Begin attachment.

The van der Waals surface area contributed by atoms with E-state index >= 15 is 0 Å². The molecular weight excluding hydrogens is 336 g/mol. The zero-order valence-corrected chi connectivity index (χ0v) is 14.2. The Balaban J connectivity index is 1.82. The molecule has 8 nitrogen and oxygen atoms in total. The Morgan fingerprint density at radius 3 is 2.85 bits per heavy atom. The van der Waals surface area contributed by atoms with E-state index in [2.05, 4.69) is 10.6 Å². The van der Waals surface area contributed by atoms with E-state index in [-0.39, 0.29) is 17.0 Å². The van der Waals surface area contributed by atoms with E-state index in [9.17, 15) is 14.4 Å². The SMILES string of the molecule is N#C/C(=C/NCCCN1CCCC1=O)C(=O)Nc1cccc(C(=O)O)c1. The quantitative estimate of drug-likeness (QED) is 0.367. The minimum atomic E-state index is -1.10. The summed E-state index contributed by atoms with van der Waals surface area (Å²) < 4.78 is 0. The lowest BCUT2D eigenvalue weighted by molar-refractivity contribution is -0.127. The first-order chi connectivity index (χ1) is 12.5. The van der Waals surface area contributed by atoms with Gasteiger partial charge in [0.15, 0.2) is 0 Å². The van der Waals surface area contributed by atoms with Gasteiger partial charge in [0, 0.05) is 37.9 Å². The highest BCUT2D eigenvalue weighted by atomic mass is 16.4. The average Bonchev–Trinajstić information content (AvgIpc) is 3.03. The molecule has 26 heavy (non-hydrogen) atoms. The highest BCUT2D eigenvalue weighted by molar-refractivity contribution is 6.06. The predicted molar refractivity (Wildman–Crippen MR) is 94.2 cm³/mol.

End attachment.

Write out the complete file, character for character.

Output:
The van der Waals surface area contributed by atoms with E-state index >= 15 is 0 Å². The molecular weight excluding hydrogens is 336 g/mol. The zero-order valence-corrected chi connectivity index (χ0v) is 14.2. The Balaban J connectivity index is 1.82. The molecule has 8 nitrogen and oxygen atoms in total. The Morgan fingerprint density at radius 3 is 2.85 bits per heavy atom. The van der Waals surface area contributed by atoms with E-state index in [2.05, 4.69) is 10.6 Å². The van der Waals surface area contributed by atoms with E-state index in [-0.39, 0.29) is 17.0 Å². The van der Waals surface area contributed by atoms with E-state index in [9.17, 15) is 14.4 Å². The SMILES string of the molecule is N#C/C(=C/NCCCN1CCCC1=O)C(=O)Nc1cccc(C(=O)O)c1. The quantitative estimate of drug-likeness (QED) is 0.367. The minimum atomic E-state index is -1.10. The summed E-state index contributed by atoms with van der Waals surface area (Å²) < 4.78 is 0. The lowest BCUT2D eigenvalue weighted by molar-refractivity contribution is -0.127. The first-order chi connectivity index (χ1) is 12.5. The van der Waals surface area contributed by atoms with Gasteiger partial charge in [0.15, 0.2) is 0 Å². The van der Waals surface area contributed by atoms with Gasteiger partial charge in [0, 0.05) is 37.9 Å². The highest BCUT2D eigenvalue weighted by atomic mass is 16.4. The average Bonchev–Trinajstić information content (AvgIpc) is 3.03. The molecule has 26 heavy (non-hydrogen) atoms. The highest BCUT2D eigenvalue weighted by molar-refractivity contribution is 6.06. The predicted molar refractivity (Wildman–Crippen MR) is 94.2 cm³/mol.